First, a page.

How to Tell If a Stray Cat Is Healthy
Stray cats, whether they are feral (meaning they've had very limited human contact), lost, or purposefully set out, have a rough time. No domesticated animal does well for very long living in the elements, even if they are being fed. Even a cat that appears healthy may have underlying issues. The best way to help a stray cat is to get it off the streets, to a vet and into a warm and loving home.
There are signs that you can look for in any cat, including strays, to let you know that they are experiencing health problems. Always remember that your safety is more important than anything else. If in doubt, leave the cat alone and seek professional help.
Look for Eye and Nasal Discharge
Respiratory illness is a real threat to cats trying to make it outdoors and can also be a sign of other health concerns, including FVR (feline viral rhinopneumonitis). Cats are also at risk of contracting two major feline viruses: FIV and FeLV.
Some of these diseases are chronic and some can be treated very easily with antibiotics by a vet. If the cat has eye discharge or seems to be sneezing or have a runny nose, he or she needs veterinary treatment as soon as possible to insure a return to good health.
Examine the Condition of the Cat's Coat
A healthy cat usually has a shiny and smooth coat. Cats that get good nutrition receive the vitamins they need to have healthy skin and a healthy coat. They also feel well enough to groom themselves.
The exception may be a cat with long fur such as a Persian. These cats need human intervention and grooming in order to keep their fur looking nice. If they are trying to live on their own, even if they are healthy, they may have a matted and dirty coat. Once these cats are rescued, they will need to see a professional groomer in order to get their coat in shape.
Listen for Heavy Breathing or Wheezing
A sick cat and one with a respiratory illness may also be having trouble breathing. You may hear wheezing or coughing. Just as in any other animal, this is the sign of a chronic condition and the cat needs to be extracted from the situation and placed somewhere where they can get medical attention and assessment.
Check for Limping or Other Physical Ailments
Another sign that the cat is ill may be if they have a physical deformity or open wound. The cat may have been in a fight with another cat, attacked by a wild animal or dog or even hit by a car. All of these signs can also be very dangerous for the cat and show that the cat needs medical treatment as soon as possible.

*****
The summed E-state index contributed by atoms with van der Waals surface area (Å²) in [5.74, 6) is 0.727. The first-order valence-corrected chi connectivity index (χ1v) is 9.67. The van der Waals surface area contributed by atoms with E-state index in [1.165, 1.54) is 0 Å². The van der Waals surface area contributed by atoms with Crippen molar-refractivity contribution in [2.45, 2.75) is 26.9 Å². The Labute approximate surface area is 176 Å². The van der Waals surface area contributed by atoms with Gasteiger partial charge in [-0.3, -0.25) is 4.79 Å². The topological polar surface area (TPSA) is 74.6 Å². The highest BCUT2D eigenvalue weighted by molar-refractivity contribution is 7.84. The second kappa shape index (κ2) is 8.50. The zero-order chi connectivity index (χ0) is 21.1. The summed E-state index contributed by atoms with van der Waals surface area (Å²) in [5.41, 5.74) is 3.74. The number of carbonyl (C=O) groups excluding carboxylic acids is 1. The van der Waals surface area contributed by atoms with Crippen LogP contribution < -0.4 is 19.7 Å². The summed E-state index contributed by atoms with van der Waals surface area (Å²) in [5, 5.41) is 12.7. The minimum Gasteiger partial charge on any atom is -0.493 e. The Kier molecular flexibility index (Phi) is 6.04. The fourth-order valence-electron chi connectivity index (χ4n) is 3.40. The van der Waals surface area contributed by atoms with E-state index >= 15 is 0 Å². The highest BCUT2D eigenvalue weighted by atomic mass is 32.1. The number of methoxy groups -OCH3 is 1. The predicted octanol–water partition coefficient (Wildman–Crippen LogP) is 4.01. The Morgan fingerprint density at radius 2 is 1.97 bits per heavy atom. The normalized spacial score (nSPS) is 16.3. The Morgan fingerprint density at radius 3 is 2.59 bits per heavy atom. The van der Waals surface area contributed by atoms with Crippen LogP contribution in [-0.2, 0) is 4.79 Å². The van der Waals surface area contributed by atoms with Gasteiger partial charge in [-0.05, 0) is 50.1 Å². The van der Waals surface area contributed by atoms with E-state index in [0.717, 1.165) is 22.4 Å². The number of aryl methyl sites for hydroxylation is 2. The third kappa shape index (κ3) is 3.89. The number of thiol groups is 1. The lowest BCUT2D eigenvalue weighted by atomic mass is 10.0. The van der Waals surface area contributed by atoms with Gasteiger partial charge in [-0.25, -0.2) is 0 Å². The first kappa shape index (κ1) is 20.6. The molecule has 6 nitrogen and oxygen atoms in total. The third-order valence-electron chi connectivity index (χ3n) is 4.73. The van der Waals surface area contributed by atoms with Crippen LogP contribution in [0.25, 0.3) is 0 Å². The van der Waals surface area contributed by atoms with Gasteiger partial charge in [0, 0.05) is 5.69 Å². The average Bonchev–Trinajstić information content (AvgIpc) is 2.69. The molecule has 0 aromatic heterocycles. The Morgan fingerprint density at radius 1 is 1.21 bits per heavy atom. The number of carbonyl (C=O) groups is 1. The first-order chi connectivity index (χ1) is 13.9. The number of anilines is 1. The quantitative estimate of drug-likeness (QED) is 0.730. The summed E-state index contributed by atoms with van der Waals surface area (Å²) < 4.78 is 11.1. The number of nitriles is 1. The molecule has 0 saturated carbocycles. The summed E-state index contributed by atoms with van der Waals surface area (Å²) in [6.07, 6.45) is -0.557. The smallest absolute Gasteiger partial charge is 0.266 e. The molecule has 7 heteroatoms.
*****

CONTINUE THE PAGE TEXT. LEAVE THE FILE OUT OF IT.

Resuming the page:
How to Catch a Stray Cat
It is very rare that a stray cat will come up to you or allow you to easily pick it up. The exception is young kittens and very tame cats that have either been set out or been lost from a domestic home.
Even then, a scared cat may bite or scratch, leaving you prone to infection or worse. The best way to catch the cat is to either hire a professional trapper or to purchase or rent a humane trap yourself.
I have also had some luck with using a large carrying crate, placing food in the back and waiting until the animal went inside to close the door. The cat needs to be tame enough to feel comfortable coming around people (even if it doesn't want to be touched), and you have to be quick.
After you have captured the cat, it should be immediately transported to a vet or shelter for evaluation or medical attention.
Signs of Rabies
As with any animal that is a stray, rabies can be a problem for cats. It is important that you stay away from any animal showing signs of rabies and contact authorities as it may be a health risk for other animals and people.
According to the ASPCA, symptoms of rabies include:
- Sudden Death
Cats may show very few symptoms before dying and may or may not have the classic drooling.
Classical Rabies Symptoms in a Cat
TNR or Trap-Neuter-Release Feral Cat Colonies
If there is a large group of stray cats living together, they may be part of a Trap-Neuter-Return colony or TNR. These cat colonies are usually cared for by organizations or volunteers who come and feed the cats and check the overall health of the group.
The cats will usually have part of their ear notched or missing as a visual cue that they are a part of a TNR colony. Usually, the permanent members of this group are too feral to be household pets. When they are trapped, they are also vaccinated.
If any new cats come into the colony, they are captured and assessed and either put into a foster-adoption program or placed back in the colony after neutering and shots.
If you are interested in helping to care for a feral cat colony or want to learn more about why they are important and why they work, contact Alley Cat Allies.
Even Cats in Poor Physical Condition Can Be Saved
Even if a cat is very sick, there is still a good chance that with the right care and attention, it can be saved. It is very important to get the cat evaluated by a vet, spayed or neutered and up-to-date on shots. If at all possible, that cat should be brought indoors where its chance of exposure to illness and danger is minimal.
Cats are strong, despite their size and appearance, and with a little bit of help from us, they can thrive and bring us a lifetime of love and devotion.